Schloss Linderhof in the hinterland of Munich.

Schloss Linderhof

King Ludwig's favourite palace

The perfect insight into the life of Bavaria's Fairytale King: Schloss Linderhof (palace) was Ludwig II's favourite and the place where he spent most of his time.

Schloss Linderhof: Information and tips

- About the origins of Schloss Linderhof
- Linderhof gardens and park
- Venus grotto closed for restoration
- Sustainability at the courtyard
- How to get to Schloss Linderhof by car or public transport
- Schloss Linderhof: Opening Hours and Ticket Shop

 

Located close to the town of Garmisch-Partenkirchen in the Ammergauer Alps, King Ludwig II created Schloss Linderhof as a place of retreat. He wanted it to be a palace for him and him alone, a wish that is clearly reflected in the size of the rooms. Linderhof is the smallest of the fairy-tale king’s three castles and the only one completed during his lifetime.

 

About the origins of Schloss Linderhof

Schloss Linderhof was built from 1872 to 1878 and was designed to be a rococo-style royal villa after his original idea to build a magnificent Versailles-inspired palace had already been brought to life in Herrenchiemsee.

Ludwig II was a great admirer of the Sun King Louis XIV and longed for the return of French-style absolutism. His passion is reflected in the interior décor of Schloss Linderhof: Scenes from life in the palace of Versailles and portraits of French courtiers and mistresses adorn the ceilings and walls.

The admiration he felt for Louis was also expressed by an unusual habit he picked up in his later years: While Ludwig ate alone, he often held civilised conversations with a table of imaginary guests from the French royal court, such as King Louis XIV or Madame Pompadour.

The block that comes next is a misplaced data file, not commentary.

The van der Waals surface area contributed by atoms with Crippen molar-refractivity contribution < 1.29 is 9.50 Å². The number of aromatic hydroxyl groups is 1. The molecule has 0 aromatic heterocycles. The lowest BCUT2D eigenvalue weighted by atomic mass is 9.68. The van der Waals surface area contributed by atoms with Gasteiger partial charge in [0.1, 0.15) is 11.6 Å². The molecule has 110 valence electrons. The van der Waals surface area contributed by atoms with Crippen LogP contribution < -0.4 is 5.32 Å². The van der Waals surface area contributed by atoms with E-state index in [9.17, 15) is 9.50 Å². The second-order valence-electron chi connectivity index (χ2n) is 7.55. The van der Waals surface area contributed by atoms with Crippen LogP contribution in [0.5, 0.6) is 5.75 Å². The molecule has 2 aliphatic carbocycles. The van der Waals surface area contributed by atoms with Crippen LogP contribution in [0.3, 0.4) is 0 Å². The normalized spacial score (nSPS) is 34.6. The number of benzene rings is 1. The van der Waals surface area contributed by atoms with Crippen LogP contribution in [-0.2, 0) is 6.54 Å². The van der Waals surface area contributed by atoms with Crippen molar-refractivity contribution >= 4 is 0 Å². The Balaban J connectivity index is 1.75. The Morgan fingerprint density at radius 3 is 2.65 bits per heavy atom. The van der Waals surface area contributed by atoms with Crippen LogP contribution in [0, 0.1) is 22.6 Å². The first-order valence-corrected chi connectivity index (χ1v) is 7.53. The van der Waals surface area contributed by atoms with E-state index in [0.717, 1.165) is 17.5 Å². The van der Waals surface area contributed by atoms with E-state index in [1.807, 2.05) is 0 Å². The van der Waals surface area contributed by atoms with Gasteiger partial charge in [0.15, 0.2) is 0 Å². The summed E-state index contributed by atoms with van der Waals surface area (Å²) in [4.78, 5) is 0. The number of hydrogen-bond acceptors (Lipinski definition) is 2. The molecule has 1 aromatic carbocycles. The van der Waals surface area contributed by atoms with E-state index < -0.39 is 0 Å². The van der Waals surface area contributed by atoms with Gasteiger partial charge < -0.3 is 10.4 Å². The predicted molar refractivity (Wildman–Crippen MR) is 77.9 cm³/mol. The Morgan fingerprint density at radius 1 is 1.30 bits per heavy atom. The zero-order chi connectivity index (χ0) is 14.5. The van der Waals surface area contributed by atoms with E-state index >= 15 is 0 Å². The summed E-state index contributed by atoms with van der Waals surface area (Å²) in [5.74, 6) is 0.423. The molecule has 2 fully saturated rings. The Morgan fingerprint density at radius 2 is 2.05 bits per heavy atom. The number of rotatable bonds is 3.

Linderhof gardens and park

The grounds at Schloss Linderhof are equally as impressive as the palace itself. The flower gardens that surround the palace draw on motifs from baroque and rococo garden design. The extensive park on the other hand is an English-style landscaped garden with groups of trees and winding pathways.

 

Venus Grotto closed for restoration

One of the park's highlights is without a doubt the “Venusgrotte” (Venus Grotto), an artificial cave that was equipped with electrical lighting and heating. Sometimes Ludwig would have his staff row him across the lake in a gold-plated shell-shaped boat while musicians played in the background. Unfortunately, the grotto is due to remain closed to visitors until the end of 2024 due to restoration work.

Sustainability at the court

The castle and garden administration has been operating a wood chip heating system since November 2008, which is powered by its own wood. This wood comes from their own park and forest maintenance and therefore does not have to be bought in. The lighting in the castle, all showrooms and the Maurischer Kiosk has been converted to LED and regular care is taken to keep electricity consumption as low as possible.

 

How to get to Schloss Linderhof by car or public transport